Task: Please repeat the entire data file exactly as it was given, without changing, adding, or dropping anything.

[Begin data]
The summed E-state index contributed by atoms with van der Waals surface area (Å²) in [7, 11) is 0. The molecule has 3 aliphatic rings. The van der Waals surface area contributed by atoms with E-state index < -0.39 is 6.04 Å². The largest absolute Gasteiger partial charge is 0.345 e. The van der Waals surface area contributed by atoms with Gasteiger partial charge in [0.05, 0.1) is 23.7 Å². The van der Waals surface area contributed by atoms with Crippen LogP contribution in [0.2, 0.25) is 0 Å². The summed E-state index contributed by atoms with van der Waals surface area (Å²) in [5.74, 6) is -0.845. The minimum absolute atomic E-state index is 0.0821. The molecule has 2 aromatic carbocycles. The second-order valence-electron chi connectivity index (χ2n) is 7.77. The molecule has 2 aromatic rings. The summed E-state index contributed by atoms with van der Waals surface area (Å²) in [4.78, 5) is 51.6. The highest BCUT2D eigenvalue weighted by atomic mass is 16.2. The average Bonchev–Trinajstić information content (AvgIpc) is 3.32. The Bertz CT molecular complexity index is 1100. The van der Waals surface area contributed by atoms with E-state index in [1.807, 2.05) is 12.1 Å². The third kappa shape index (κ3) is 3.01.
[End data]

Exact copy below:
The summed E-state index contributed by atoms with van der Waals surface area (Å²) in [7, 11) is 0. The molecule has 3 aliphatic rings. The van der Waals surface area contributed by atoms with E-state index < -0.39 is 6.04 Å². The largest absolute Gasteiger partial charge is 0.345 e. The van der Waals surface area contributed by atoms with Gasteiger partial charge in [0.05, 0.1) is 23.7 Å². The van der Waals surface area contributed by atoms with Crippen LogP contribution in [0.2, 0.25) is 0 Å². The summed E-state index contributed by atoms with van der Waals surface area (Å²) in [5.74, 6) is -0.845. The minimum absolute atomic E-state index is 0.0821. The molecule has 2 aromatic carbocycles. The second-order valence-electron chi connectivity index (χ2n) is 7.77. The molecule has 2 aromatic rings. The summed E-state index contributed by atoms with van der Waals surface area (Å²) in [4.78, 5) is 51.6. The highest BCUT2D eigenvalue weighted by atomic mass is 16.2. The average Bonchev–Trinajstić information content (AvgIpc) is 3.32. The Bertz CT molecular complexity index is 1100. The van der Waals surface area contributed by atoms with E-state index in [1.807, 2.05) is 12.1 Å². The third kappa shape index (κ3) is 3.01.